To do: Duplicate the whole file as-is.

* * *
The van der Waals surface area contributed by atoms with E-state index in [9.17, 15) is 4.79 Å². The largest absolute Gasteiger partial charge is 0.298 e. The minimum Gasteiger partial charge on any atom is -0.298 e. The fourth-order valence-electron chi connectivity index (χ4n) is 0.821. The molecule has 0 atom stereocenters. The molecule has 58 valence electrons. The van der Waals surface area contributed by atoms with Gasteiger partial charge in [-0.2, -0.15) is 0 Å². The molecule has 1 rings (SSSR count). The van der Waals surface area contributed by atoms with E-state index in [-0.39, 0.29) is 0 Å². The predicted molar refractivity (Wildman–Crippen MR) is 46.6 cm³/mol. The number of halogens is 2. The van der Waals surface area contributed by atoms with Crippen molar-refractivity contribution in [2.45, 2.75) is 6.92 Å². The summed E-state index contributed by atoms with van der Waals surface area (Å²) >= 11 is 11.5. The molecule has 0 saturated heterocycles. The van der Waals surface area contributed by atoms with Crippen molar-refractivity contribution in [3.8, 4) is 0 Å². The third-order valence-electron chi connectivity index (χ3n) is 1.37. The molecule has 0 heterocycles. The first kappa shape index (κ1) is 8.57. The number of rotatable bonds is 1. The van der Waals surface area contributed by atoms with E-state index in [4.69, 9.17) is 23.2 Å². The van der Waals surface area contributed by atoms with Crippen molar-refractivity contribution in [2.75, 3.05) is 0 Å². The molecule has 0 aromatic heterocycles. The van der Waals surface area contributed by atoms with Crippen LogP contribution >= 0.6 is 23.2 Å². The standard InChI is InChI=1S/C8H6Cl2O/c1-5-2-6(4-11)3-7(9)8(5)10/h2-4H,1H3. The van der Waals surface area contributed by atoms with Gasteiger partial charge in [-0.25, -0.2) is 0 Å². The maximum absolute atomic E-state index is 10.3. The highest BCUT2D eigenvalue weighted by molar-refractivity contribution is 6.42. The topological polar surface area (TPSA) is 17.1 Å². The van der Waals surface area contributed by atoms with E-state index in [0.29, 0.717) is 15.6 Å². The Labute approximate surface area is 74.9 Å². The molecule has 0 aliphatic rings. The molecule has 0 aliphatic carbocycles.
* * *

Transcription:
The van der Waals surface area contributed by atoms with E-state index in [9.17, 15) is 4.79 Å². The largest absolute Gasteiger partial charge is 0.298 e. The minimum Gasteiger partial charge on any atom is -0.298 e. The fourth-order valence-electron chi connectivity index (χ4n) is 0.821. The molecule has 0 atom stereocenters. The molecule has 58 valence electrons. The van der Waals surface area contributed by atoms with Gasteiger partial charge in [-0.2, -0.15) is 0 Å². The molecule has 1 rings (SSSR count). The van der Waals surface area contributed by atoms with E-state index in [-0.39, 0.29) is 0 Å². The predicted molar refractivity (Wildman–Crippen MR) is 46.6 cm³/mol. The number of halogens is 2. The van der Waals surface area contributed by atoms with Crippen molar-refractivity contribution in [2.45, 2.75) is 6.92 Å². The summed E-state index contributed by atoms with van der Waals surface area (Å²) >= 11 is 11.5. The molecule has 0 saturated heterocycles. The van der Waals surface area contributed by atoms with Crippen molar-refractivity contribution in [3.8, 4) is 0 Å². The third-order valence-electron chi connectivity index (χ3n) is 1.37. The molecule has 0 heterocycles. The first kappa shape index (κ1) is 8.57. The number of rotatable bonds is 1. The van der Waals surface area contributed by atoms with E-state index in [4.69, 9.17) is 23.2 Å². The van der Waals surface area contributed by atoms with Crippen molar-refractivity contribution in [2.75, 3.05) is 0 Å². The molecule has 0 aromatic heterocycles. The van der Waals surface area contributed by atoms with Crippen LogP contribution >= 0.6 is 23.2 Å². The standard InChI is InChI=1S/C8H6Cl2O/c1-5-2-6(4-11)3-7(9)8(5)10/h2-4H,1H3. The van der Waals surface area contributed by atoms with Gasteiger partial charge in [-0.25, -0.2) is 0 Å². The maximum absolute atomic E-state index is 10.3. The highest BCUT2D eigenvalue weighted by molar-refractivity contribution is 6.42. The topological polar surface area (TPSA) is 17.1 Å². The van der Waals surface area contributed by atoms with E-state index in [0.29, 0.717) is 15.6 Å². The Labute approximate surface area is 74.9 Å². The molecule has 0 aliphatic rings. The molecule has 0 aliphatic carbocycles.